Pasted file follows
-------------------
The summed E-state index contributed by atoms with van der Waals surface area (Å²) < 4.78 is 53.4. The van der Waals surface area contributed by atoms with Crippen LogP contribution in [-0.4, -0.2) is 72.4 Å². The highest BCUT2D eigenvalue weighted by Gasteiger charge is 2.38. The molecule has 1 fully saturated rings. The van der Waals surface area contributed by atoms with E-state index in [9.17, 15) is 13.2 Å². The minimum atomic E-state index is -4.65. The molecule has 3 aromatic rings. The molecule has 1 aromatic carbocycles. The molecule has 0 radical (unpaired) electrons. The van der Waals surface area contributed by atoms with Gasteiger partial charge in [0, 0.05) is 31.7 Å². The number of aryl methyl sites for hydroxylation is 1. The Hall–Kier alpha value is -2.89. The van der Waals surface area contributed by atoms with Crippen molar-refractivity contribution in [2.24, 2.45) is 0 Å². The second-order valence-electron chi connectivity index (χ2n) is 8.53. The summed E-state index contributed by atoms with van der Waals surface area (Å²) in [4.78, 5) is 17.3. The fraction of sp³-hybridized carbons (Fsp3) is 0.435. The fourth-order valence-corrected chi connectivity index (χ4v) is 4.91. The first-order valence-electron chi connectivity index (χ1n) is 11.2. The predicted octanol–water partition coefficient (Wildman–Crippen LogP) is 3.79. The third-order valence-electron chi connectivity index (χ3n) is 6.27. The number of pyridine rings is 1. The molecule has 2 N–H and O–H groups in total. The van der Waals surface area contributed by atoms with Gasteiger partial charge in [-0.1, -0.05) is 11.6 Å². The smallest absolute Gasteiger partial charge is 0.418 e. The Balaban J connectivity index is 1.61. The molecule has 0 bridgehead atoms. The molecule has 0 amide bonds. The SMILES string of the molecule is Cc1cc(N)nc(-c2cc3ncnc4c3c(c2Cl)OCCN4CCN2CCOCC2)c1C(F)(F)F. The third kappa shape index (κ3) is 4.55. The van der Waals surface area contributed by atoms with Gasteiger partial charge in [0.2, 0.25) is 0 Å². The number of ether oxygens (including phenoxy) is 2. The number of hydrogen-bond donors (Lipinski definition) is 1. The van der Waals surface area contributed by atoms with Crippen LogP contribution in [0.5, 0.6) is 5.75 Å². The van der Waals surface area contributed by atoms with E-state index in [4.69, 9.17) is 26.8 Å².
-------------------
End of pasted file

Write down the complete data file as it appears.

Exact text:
The summed E-state index contributed by atoms with van der Waals surface area (Å²) < 4.78 is 53.4. The van der Waals surface area contributed by atoms with Crippen LogP contribution in [-0.4, -0.2) is 72.4 Å². The highest BCUT2D eigenvalue weighted by Gasteiger charge is 2.38. The molecule has 1 fully saturated rings. The van der Waals surface area contributed by atoms with E-state index in [9.17, 15) is 13.2 Å². The minimum atomic E-state index is -4.65. The molecule has 3 aromatic rings. The molecule has 1 aromatic carbocycles. The molecule has 0 radical (unpaired) electrons. The van der Waals surface area contributed by atoms with Gasteiger partial charge in [0, 0.05) is 31.7 Å². The number of aryl methyl sites for hydroxylation is 1. The Hall–Kier alpha value is -2.89. The van der Waals surface area contributed by atoms with Crippen molar-refractivity contribution in [2.24, 2.45) is 0 Å². The second-order valence-electron chi connectivity index (χ2n) is 8.53. The summed E-state index contributed by atoms with van der Waals surface area (Å²) in [4.78, 5) is 17.3. The fraction of sp³-hybridized carbons (Fsp3) is 0.435. The fourth-order valence-corrected chi connectivity index (χ4v) is 4.91. The first-order valence-electron chi connectivity index (χ1n) is 11.2. The predicted octanol–water partition coefficient (Wildman–Crippen LogP) is 3.79. The third-order valence-electron chi connectivity index (χ3n) is 6.27. The number of pyridine rings is 1. The molecule has 2 N–H and O–H groups in total. The van der Waals surface area contributed by atoms with Gasteiger partial charge in [-0.1, -0.05) is 11.6 Å². The smallest absolute Gasteiger partial charge is 0.418 e. The Balaban J connectivity index is 1.61. The molecule has 0 bridgehead atoms. The molecule has 0 amide bonds. The SMILES string of the molecule is Cc1cc(N)nc(-c2cc3ncnc4c3c(c2Cl)OCCN4CCN2CCOCC2)c1C(F)(F)F. The third kappa shape index (κ3) is 4.55. The van der Waals surface area contributed by atoms with Gasteiger partial charge in [0.2, 0.25) is 0 Å². The number of ether oxygens (including phenoxy) is 2. The number of hydrogen-bond donors (Lipinski definition) is 1. The van der Waals surface area contributed by atoms with Crippen LogP contribution in [0.5, 0.6) is 5.75 Å². The van der Waals surface area contributed by atoms with E-state index in [4.69, 9.17) is 26.8 Å².